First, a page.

The game nigh-perfectly melds the play styles from its predecessors into a visceral and rewarding experience. Gabriel’s hammer connects with violent force to turn enemies into mulch, Gorgutz’s grapple stuns enemies caught in its radius, Jain Zar’s blades slices foes with murderous intent. Elite units are designed much like a MOBA (League of Legends, Dota 2) or Overwatch characters, with each with their own unique play styles and abilities at their disposal, and can be used for unstoppable and devastating effect. As an example, taking the Eldar Farseer Macha you can create a warp rift around you that freezes everything within the area of effect, rendering them (and her) completely open to attack and no option of retaliating until she moves or executes another attack. Couple this with the flare and lethal precision and speed of Jain Zar’s melee and you’ve got yourself a big ball of death waiting to be unleashed on your enemies while they’re completely incapacitated. It’s the equivalent of pulling off a synchronised attack with your teammates in a MOBA and wiping the floor with their remains.
While these Elite units are unfairly strong, they cannot do everything themselves and thus will require an army. The army is essentially a means of providing your Elites with a little more firepower. You will want a steady stream of units in rotation to draw fire, apply extra damage, and deal with specialised enemy units that your Elites are ill-equipped to fight. The different units available to you throughout the game remain true to the Warhammer rules in their strengths and weaknesses to other unit types, and so careful consideration is key to success!
Multiplayer is the biggest and, undoubtedly, the most important chunk of the game. My experience with it was a mixed one, but none of it was negative. The complete opposite, in fact! Even with the years of multiplayer FPS, RTS, and MOBA that I’ve played there have been a couple of matches in DoWIII that rank among the most adrenaline-filled matches I’ve played in a multiplayer game.
You play 1v1, 2v2, or 3v3 matches against your enemy team with the intention of collaborating with your teammates and crushing your foes. It feels very MOBA-like in the game flow, and even in the win conditions of the Power Core mode. In short, break your enemies, break their shield generators, and break their Power Core all the while making sure they don’t smash your own and you win. You will know what you’re signing up for if you’re familiar with the Dota and League of Legends modes. As mentioned earlier your Elites are also designed with this kind of gameplay in mind, forcing you to think about synergies and possible counters.
You pick your Elite units before you begin the match and this is where you first start to come up with some strategy for synergy with your teammates. I favoured the Eldar and went straight into getting hold of Jain Zar as soon as possible because honestly this Elite banshee is my favourite character so far. The game starts as an arms race of capture and control of resource points, which I often left to my teammates in 3v3 games and went on a mission to harass the enemies in any way that I could. Banshees, Dark Avengers, and Rangers aren’t the strongest units, but with their mobility and the Rangers’ ability to stealth, it was an annoyance that caused opponents headaches and afforded us some time.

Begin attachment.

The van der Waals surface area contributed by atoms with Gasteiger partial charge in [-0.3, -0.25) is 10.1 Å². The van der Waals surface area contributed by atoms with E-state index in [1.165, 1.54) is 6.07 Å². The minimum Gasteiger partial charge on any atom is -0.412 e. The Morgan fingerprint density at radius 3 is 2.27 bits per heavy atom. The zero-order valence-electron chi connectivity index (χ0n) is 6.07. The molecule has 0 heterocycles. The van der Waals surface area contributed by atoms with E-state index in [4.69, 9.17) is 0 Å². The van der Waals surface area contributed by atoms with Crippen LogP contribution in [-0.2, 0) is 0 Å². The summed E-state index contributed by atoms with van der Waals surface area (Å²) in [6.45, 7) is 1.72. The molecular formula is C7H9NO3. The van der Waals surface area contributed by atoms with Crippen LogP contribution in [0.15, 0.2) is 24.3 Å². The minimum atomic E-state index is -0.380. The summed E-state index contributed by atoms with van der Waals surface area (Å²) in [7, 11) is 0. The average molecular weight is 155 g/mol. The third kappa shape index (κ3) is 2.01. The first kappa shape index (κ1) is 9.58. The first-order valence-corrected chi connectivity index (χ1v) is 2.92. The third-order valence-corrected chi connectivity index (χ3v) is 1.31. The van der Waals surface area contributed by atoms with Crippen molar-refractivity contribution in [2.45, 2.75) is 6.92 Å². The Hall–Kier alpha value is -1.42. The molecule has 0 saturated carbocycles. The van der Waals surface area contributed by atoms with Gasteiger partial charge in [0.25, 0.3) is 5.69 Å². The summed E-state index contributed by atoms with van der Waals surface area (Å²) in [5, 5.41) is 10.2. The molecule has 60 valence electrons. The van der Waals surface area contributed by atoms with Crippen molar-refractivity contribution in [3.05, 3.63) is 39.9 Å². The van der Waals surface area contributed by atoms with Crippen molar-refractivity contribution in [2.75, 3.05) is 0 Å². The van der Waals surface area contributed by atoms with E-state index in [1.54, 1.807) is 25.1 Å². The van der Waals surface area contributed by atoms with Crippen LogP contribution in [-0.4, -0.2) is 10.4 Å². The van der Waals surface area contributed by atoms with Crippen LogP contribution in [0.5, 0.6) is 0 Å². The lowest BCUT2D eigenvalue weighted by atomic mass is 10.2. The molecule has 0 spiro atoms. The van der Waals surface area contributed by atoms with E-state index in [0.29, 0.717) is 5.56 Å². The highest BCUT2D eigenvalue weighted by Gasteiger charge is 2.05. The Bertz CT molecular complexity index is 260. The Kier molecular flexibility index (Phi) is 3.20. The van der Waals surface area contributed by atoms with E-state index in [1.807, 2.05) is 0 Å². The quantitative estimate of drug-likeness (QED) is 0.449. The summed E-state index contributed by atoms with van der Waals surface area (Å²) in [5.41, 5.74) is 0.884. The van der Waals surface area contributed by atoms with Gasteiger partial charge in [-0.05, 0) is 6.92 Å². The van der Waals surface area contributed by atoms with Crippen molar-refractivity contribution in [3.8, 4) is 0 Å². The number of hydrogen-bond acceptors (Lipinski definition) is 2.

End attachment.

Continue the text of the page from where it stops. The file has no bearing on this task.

As the match progressions the tempo escalates with an increase in resource generation rates and the advent of more powerful Elites and upgraded armies. The combat is tense and often become a cacophony of Bolters, blades, Lascannons, flamethrowers, and everything else in between. Confusion is almost guaranteed!
Then the battle flow clicks and everything comes together. Your Elites have fallen and returned a few times, you’re confident in your understanding of the battle, and the final third act battle sees everything being thrown into the melee. You’re making a last ditch effort with a rag-tag crew of one Elite and a handful of units, your allies and opponents are doing the same, everyone struggling to produce units quickly enough to stem the death toll. Drop pod. DROP POD! CRRRRASH! The doors open up Bvvooot, tshhhhh! Your Space Marine ally summons Gabriel the certified badass himself back into the fight, having been out of commission for a while, and everything turns at that point to a crushing victory
There is something of an issue with the power of the Elite units in the game currently, with their presence in multiplayer being something of an unmitigated tide-turner. While this is something that can create really emerging gameplay, it can create a never-ending back and forth that can work to drag out the game. This is purely balance, though, and I fully expect Relic to tweak these areas going forward when it reaches the public stage.
Exhilarating multiplayer battles
Great merging of previous titles
Campaign offers some nuggets of pure gold
Wide array of Elite units and play style
Balancing tweaks required in Multiplayer
Campaign a little slow